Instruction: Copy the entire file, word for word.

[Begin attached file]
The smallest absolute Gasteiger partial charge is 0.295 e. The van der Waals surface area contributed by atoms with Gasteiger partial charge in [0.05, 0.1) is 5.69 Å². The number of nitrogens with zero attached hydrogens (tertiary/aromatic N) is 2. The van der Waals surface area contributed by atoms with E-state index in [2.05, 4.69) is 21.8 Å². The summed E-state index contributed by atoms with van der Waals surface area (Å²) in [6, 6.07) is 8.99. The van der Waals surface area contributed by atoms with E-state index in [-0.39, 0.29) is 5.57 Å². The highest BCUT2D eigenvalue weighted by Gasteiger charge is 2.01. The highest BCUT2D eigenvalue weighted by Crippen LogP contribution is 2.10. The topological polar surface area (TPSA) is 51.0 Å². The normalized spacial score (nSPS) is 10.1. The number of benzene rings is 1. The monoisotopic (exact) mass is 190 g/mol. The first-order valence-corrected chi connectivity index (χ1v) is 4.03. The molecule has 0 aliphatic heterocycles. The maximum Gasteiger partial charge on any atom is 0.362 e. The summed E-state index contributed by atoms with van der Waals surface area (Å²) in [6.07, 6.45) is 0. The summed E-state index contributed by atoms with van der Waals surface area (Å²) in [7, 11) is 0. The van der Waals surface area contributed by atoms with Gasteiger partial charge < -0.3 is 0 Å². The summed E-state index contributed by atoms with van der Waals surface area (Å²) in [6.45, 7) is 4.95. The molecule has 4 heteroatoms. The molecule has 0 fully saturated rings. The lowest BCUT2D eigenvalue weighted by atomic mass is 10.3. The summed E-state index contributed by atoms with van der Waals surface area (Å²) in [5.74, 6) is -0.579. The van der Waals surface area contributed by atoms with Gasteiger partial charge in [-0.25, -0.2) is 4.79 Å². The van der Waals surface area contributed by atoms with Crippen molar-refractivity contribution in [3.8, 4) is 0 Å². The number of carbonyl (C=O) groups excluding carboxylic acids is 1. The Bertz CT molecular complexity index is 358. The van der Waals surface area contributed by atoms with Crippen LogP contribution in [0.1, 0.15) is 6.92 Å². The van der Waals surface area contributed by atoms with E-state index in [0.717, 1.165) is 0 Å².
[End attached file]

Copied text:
The smallest absolute Gasteiger partial charge is 0.295 e. The van der Waals surface area contributed by atoms with Gasteiger partial charge in [0.05, 0.1) is 5.69 Å². The number of nitrogens with zero attached hydrogens (tertiary/aromatic N) is 2. The van der Waals surface area contributed by atoms with E-state index in [2.05, 4.69) is 21.8 Å². The summed E-state index contributed by atoms with van der Waals surface area (Å²) in [6, 6.07) is 8.99. The van der Waals surface area contributed by atoms with E-state index in [-0.39, 0.29) is 5.57 Å². The highest BCUT2D eigenvalue weighted by Gasteiger charge is 2.01. The highest BCUT2D eigenvalue weighted by Crippen LogP contribution is 2.10. The topological polar surface area (TPSA) is 51.0 Å². The normalized spacial score (nSPS) is 10.1. The number of benzene rings is 1. The monoisotopic (exact) mass is 190 g/mol. The first-order valence-corrected chi connectivity index (χ1v) is 4.03. The molecule has 0 aliphatic heterocycles. The maximum Gasteiger partial charge on any atom is 0.362 e. The summed E-state index contributed by atoms with van der Waals surface area (Å²) in [6.07, 6.45) is 0. The summed E-state index contributed by atoms with van der Waals surface area (Å²) in [7, 11) is 0. The van der Waals surface area contributed by atoms with Gasteiger partial charge < -0.3 is 0 Å². The summed E-state index contributed by atoms with van der Waals surface area (Å²) in [6.45, 7) is 4.95. The molecule has 4 heteroatoms. The molecule has 0 fully saturated rings. The lowest BCUT2D eigenvalue weighted by atomic mass is 10.3. The summed E-state index contributed by atoms with van der Waals surface area (Å²) in [5.74, 6) is -0.579. The van der Waals surface area contributed by atoms with Gasteiger partial charge in [-0.25, -0.2) is 4.79 Å². The van der Waals surface area contributed by atoms with Crippen molar-refractivity contribution in [3.8, 4) is 0 Å². The number of carbonyl (C=O) groups excluding carboxylic acids is 1. The Bertz CT molecular complexity index is 358. The van der Waals surface area contributed by atoms with Crippen LogP contribution in [0.1, 0.15) is 6.92 Å². The van der Waals surface area contributed by atoms with E-state index in [0.717, 1.165) is 0 Å².